Rachel Pastan
February 24, 2012

After the Monkeys: The stories exhibitions tell

“Okay,” Mary Grace says. “What do we have after the monkeys?”

“The mirror,” Paul suggests.

“That’s another thing we should try out,” Stefan agrees. Stefan Sagmeister, a graphic designer known for his innovative typography and his work with bands like The Talking Heads, is at ICAthis sunny Monday for meetings about The Happy Show, his upcoming exhibition. When I came in to work this morning, he and his staff were already busy, measuring the stairs and taking pictures and examining the doors on the elevator.

Miranda: Measuring-staircaseB

The Happy Show will not only fill ICA’s upstairs galleries and Ramp, it will extend out onto the mezzanine, into the elevator, down the stairs, and even onto the mirrors in the bathrooms.

Miranda: Staircase-pieceC

Enormous inflatable white monkeys—currently en route from Europe by ship —will hold a banner out on the Terrace. A long acrylic tube will lead from a coin drop on the mezzanine, down out of the building into a bowl on the street. There’s a lot more besides—things I don’t know about, things alluded to in mysterious bits of conversation as good as dialogue you’d find in a novel:

“The arms were hanging on a wall with gloves on them.”

“Once we run out, are you okay with American chocolates?”

“If we keep the Bali dancer instead of the sugar installation…”

During lunch, Stefan talks about the movie he’s making. Like the ICA exhibition, The Happy Film is a piece of the designer’s ten-year exploration of happiness, and parts of it will be on view as part of The Happy Show. Stefan clearly enjoys the challenge of working on the film, though it’s hard, he says, to figure out how to sustain such a long narrative.

This reminds me of something I’ve been thinking about ever since ICA’s Senior Curator, Ingrid Schaffer, remarked that a curator is someone who knows the stories. “Does an exhibition have a narrative?” I ask.

Anthony is the one curator in this room, and he answers quickly and unequivocally: “Yes.”

Stefan seems less sure. He wonders out loud about the narrative of the exhibitions currently on view.

“Well, there are lots of different kinds of narratives,” Anthony says. “You could have Dickens, or you could have David Foster Wallace.”

“What’s the narrative of The Happy Show?” I want to know.

“In this case it’s not easy,” Stefan says, “because there are so many points of entry.” He means the way you’ll be able to enter the show either via the Ramp downstairs, or up the museum’s main staircase and through the mezzanine. Still, he outlines it for me: The background information about his own thinking about happiness. Statistical information from studies he finds interesting:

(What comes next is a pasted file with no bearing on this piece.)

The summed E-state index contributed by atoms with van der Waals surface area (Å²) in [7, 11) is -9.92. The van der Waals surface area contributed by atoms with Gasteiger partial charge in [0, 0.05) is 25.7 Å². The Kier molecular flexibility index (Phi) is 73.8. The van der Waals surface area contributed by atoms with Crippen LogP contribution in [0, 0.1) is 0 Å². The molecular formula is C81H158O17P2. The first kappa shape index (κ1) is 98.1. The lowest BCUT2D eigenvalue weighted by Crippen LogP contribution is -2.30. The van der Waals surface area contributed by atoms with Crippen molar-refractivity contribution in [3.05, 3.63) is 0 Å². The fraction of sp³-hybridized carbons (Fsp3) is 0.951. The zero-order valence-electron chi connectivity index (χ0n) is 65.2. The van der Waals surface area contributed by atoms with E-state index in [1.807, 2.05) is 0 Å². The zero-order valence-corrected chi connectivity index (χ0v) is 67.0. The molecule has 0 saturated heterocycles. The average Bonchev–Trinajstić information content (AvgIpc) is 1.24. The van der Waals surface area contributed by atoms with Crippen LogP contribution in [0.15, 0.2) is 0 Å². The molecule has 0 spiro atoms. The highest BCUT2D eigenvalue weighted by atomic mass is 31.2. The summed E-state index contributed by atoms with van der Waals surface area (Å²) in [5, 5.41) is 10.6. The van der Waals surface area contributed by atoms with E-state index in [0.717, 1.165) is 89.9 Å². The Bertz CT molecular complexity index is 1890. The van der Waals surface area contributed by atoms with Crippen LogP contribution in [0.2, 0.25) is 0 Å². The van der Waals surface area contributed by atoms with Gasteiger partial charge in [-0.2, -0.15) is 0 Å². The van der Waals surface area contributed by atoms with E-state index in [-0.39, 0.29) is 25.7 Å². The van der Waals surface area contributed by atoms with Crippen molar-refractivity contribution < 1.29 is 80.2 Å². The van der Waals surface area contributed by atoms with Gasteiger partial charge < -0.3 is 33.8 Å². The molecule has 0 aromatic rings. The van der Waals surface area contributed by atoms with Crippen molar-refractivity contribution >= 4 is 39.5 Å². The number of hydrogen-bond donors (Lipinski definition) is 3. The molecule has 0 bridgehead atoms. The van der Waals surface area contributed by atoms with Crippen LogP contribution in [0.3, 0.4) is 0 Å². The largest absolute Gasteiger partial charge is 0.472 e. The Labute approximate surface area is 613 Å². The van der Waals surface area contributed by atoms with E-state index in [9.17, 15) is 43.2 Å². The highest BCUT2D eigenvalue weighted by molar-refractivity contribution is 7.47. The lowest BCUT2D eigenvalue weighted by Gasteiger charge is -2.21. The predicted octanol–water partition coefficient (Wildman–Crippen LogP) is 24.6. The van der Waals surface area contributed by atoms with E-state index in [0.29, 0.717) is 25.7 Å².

Miranda: Studies-on-wall

The print work:

Miranda: print-work

The video and film work:

Miranda: film-work

So far, so good. But when I think about narrative (and, as it happens, I think about narrative a lot), I think about change. By the end of a story, as a result of all the events that have occurred, something has shifted —Cinderella has become a princess; Odysseus has finally returned home; Anna has thrown herself under the train. I wonder, when we’re talking about an exhibition, who is the protagonist? Is it the work itself that shifts? Is the artist the invisible hero, changing by implication? Is it us—is the idea that we ourselves are changed by the experience of the exhibition?

Miranda: 8

I remember when I started working at ICA, I used the word “design” to say what a curator did. No, I was told. Curators don’t design; they organize.

The object of that sentence, of course, is exhibition, as in: The curator organized the exhibition. But I’m coming to understand that they also organize our experience. A curator may not tell us a story in a Once upon a time sense, but they create a space in which we can experience a rise and fall of tension, or a sequence of things that gradually (or suddenly) change, or a series of events leading up to a moment of insight or intense emotion.

Mostly, in my experience, these changes, insights, and emotions are beyond words—outside of language. But The Happy Show, being a largely text-based exhibition, may be at least partly an exception.

Miranda: Group shot

Stefan has said that expecting a show about happiness to make you happier is like expecting a commercial for exercise equipment to make you slimmer; at best it can be a spur to make you take action. Still, given what I’ve seen of his plans for the exhibition, I won’t be surprised if The Happy Show does make me happier—if not for ever after, at least while the monkeys are in view.

The Happy Show opens at ICA on April 4.

Images (except for measuring the staircase) courtesy of Sagmeister, Inc.

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